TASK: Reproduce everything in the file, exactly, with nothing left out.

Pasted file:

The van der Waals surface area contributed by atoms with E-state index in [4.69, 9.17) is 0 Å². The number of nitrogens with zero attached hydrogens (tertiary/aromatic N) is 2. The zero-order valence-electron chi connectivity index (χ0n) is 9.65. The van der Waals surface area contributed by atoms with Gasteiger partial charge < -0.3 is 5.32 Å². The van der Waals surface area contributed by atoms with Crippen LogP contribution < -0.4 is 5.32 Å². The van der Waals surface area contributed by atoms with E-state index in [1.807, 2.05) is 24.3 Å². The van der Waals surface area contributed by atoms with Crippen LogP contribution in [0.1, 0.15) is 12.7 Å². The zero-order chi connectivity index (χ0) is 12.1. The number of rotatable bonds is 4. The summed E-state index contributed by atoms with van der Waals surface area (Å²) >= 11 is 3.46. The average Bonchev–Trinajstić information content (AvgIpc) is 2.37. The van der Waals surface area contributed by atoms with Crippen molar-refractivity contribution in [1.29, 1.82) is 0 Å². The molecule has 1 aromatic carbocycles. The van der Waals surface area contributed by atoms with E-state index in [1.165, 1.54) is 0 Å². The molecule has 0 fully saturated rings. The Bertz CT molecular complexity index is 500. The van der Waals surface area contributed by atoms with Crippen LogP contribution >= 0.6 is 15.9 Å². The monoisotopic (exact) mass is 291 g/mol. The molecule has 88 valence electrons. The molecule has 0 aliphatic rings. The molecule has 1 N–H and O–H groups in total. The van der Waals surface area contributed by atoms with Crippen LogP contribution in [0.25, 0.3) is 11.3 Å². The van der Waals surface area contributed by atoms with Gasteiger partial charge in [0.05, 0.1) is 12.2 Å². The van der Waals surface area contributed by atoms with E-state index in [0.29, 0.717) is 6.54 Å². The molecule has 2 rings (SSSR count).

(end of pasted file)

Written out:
The van der Waals surface area contributed by atoms with E-state index in [4.69, 9.17) is 0 Å². The number of nitrogens with zero attached hydrogens (tertiary/aromatic N) is 2. The zero-order valence-electron chi connectivity index (χ0n) is 9.65. The van der Waals surface area contributed by atoms with Gasteiger partial charge < -0.3 is 5.32 Å². The van der Waals surface area contributed by atoms with Crippen LogP contribution < -0.4 is 5.32 Å². The van der Waals surface area contributed by atoms with E-state index in [1.807, 2.05) is 24.3 Å². The van der Waals surface area contributed by atoms with Crippen LogP contribution in [0.1, 0.15) is 12.7 Å². The zero-order chi connectivity index (χ0) is 12.1. The number of rotatable bonds is 4. The summed E-state index contributed by atoms with van der Waals surface area (Å²) >= 11 is 3.46. The average Bonchev–Trinajstić information content (AvgIpc) is 2.37. The van der Waals surface area contributed by atoms with Crippen molar-refractivity contribution in [1.29, 1.82) is 0 Å². The molecule has 1 aromatic carbocycles. The van der Waals surface area contributed by atoms with E-state index in [1.165, 1.54) is 0 Å². The molecule has 0 fully saturated rings. The Bertz CT molecular complexity index is 500. The van der Waals surface area contributed by atoms with Crippen LogP contribution >= 0.6 is 15.9 Å². The monoisotopic (exact) mass is 291 g/mol. The molecule has 88 valence electrons. The molecule has 0 aliphatic rings. The molecule has 1 N–H and O–H groups in total. The van der Waals surface area contributed by atoms with Crippen LogP contribution in [0.25, 0.3) is 11.3 Å². The van der Waals surface area contributed by atoms with Gasteiger partial charge in [0.05, 0.1) is 12.2 Å². The van der Waals surface area contributed by atoms with E-state index in [0.29, 0.717) is 6.54 Å². The molecule has 2 rings (SSSR count).